Saudis still balking on airspace rights

Friday, March 21, 2003

U.S. officials said the Defense Department is pressing Saudi Arabia to expand what they termed limited cooperation by Riyad. They said the Pentagon could decide to use Saudi Arabia as a base to launch bombing raids on Iraq despite the kingdom's objections.

One source of tension is Saudi Arabia's refusal to allow the United States or its war allies to fly through the kingdom's air space with troops and material for the Iraqi war. So far, officials said, the Saudis have resisted appeals by both Washington and Egypt to open the kingdom's air space, Middle East Newsline reported.

Officials said the Pentagon could soon order U.S. warplanes to violate Saudi air space in a test of wills with the kingdom. They said Riyad has threatened to respond militarily to any violation of its air space.

"The Saudis have been constantly limiting the U.S. military and the Pentagon believes it can ride roughshod over Saudi Arabia," an official said. "This test of wills is being played out during the war."

Officials said Saudi Arabia has become an important country in U.S. military planning amid the refusal by Turkey to allow the deployment of 62,000 American troops, who would form a northern front against Baghdad. The result has been that the Pentagon has been pressing the Saudi leadership to grant its air space and territory for both operations and a supply route for the war.

So far, officials said, Saudi Arabia has been extremely cautious. The kingdom has allowed several thousand U.S. troops along the Iraqi-Saudi border. But the U.S. forces are meant to protect the kingdom against any Iraqi armored attack and are not allowed to cross the Saudi border.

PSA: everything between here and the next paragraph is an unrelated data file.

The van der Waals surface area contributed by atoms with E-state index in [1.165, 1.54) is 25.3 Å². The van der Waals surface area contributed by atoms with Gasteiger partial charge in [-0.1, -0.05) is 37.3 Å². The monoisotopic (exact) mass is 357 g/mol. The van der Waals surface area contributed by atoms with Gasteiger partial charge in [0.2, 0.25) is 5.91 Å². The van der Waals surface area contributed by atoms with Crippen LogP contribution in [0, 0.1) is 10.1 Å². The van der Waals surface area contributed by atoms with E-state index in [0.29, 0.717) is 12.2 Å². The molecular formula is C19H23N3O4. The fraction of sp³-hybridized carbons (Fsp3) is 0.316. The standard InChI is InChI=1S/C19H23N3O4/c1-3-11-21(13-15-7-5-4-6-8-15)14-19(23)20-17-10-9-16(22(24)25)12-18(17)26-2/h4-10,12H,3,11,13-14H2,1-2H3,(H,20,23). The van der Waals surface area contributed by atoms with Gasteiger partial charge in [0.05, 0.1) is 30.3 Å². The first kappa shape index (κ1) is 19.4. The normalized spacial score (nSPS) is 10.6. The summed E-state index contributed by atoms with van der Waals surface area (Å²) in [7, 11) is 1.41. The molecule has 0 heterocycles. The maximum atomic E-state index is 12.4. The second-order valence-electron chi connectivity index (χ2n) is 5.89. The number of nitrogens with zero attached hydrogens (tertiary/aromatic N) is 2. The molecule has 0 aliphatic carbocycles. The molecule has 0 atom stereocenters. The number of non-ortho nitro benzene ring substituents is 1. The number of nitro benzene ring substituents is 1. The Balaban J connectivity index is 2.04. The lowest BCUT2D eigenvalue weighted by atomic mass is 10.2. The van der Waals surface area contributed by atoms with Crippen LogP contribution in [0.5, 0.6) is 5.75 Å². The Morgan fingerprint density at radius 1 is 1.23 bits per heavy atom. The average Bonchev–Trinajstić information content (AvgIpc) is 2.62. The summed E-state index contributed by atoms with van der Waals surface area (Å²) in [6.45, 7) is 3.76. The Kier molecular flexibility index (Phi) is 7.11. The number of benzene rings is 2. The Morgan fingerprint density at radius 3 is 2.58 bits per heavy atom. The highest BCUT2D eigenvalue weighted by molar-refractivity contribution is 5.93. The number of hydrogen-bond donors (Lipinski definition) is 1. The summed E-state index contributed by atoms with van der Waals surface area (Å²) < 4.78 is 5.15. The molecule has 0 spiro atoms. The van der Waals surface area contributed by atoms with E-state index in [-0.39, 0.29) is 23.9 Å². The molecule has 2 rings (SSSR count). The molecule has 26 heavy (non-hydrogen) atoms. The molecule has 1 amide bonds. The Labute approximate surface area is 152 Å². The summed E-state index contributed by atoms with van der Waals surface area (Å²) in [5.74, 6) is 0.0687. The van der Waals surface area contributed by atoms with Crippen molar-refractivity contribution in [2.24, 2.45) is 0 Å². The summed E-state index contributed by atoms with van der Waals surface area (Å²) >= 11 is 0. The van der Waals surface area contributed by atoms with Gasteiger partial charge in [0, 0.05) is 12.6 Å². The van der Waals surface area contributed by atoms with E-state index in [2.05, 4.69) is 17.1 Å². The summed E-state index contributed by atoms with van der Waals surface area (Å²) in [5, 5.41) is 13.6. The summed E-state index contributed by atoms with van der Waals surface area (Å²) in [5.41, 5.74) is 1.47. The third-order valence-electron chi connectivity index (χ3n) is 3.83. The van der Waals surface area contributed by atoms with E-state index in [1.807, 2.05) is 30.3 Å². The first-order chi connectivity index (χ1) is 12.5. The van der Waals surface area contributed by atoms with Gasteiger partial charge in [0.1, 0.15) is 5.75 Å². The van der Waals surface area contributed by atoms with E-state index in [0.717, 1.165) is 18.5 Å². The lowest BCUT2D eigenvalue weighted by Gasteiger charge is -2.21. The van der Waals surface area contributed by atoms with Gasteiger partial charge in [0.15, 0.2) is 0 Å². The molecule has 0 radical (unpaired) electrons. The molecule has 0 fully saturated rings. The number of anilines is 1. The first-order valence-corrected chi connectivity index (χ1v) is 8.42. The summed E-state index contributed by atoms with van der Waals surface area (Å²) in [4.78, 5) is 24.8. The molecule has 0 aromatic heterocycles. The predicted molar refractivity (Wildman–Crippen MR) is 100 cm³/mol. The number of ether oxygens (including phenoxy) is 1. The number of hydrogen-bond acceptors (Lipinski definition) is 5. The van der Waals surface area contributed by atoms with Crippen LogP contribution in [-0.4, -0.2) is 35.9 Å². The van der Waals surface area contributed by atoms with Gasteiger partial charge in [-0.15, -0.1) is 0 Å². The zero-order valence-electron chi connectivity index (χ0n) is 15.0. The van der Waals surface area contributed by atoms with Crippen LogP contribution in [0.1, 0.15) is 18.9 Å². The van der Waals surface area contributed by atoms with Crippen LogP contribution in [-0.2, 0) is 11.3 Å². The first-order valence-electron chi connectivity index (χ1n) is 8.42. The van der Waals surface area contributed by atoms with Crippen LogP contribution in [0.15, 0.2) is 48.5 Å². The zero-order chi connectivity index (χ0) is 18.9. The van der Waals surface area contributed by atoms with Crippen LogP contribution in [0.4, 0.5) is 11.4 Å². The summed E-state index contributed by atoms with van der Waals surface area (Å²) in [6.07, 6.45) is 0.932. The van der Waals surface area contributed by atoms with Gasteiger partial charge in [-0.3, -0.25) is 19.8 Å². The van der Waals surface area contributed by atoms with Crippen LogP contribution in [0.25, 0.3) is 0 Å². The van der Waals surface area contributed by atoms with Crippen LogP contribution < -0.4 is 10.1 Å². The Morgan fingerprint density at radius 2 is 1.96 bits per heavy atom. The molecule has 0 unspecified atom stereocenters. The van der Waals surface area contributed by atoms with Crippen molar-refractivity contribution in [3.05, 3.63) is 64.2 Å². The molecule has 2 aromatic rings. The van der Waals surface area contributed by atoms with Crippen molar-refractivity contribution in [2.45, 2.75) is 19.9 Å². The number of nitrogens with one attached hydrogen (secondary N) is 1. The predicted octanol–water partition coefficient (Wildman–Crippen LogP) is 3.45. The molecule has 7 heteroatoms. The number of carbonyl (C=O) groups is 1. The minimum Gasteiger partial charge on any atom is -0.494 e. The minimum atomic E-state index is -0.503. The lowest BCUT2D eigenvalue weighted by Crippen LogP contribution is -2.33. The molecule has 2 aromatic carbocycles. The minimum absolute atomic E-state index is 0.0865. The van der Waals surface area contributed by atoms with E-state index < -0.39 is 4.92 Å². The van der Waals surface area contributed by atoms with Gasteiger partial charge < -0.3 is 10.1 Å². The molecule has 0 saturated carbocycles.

"There is hope that the Saudis will allow this U.S. force to expand and even enter Iraq at a later stage in the war," another official said.

The Washington-based Saudi Information Agency reported on Thursday that thousands of U.S. troops have been stationed in the northern Saudi town of Tabouk. The agency relayed reports from those in Saudi Arabia as saying the United States is broadcasting anti-Saddam propaganda from the kingdom via radio and television.

U.S. Central Command has deployed troops and aircraft around two airports in northern Saudi Arabia. They are Araar and Jouf. A Saudi Defense Ministry spokesman acknowledged that Araar is closed to civilian traffic, but denied that Jouf, 150 kilometers south, was closed to Saudi flights.

U.S. officials said the Saudis have also maintained restrictions on the use of the Prince Sultan Air Base. This includes maintaining a previous U.S. pledge that the advanced command and control center the most advanced in the Gulf region would not direct bombing attacks on Iraq. One official said the U.S. pledge has already been violated.

The kingdom has also refused a U.S. request to unload military supplies at the Saudi port at Dammam on the Persian Gulf. The Pentagon sent ships filled with U.S. military supplies from the eastern Mediterranean to Saudi Arabia after Turkey would not allow the vessels to unload and the supplies transported to northern Iraq.

"The military supplies were meant to go by land to Kuwait," the official said.

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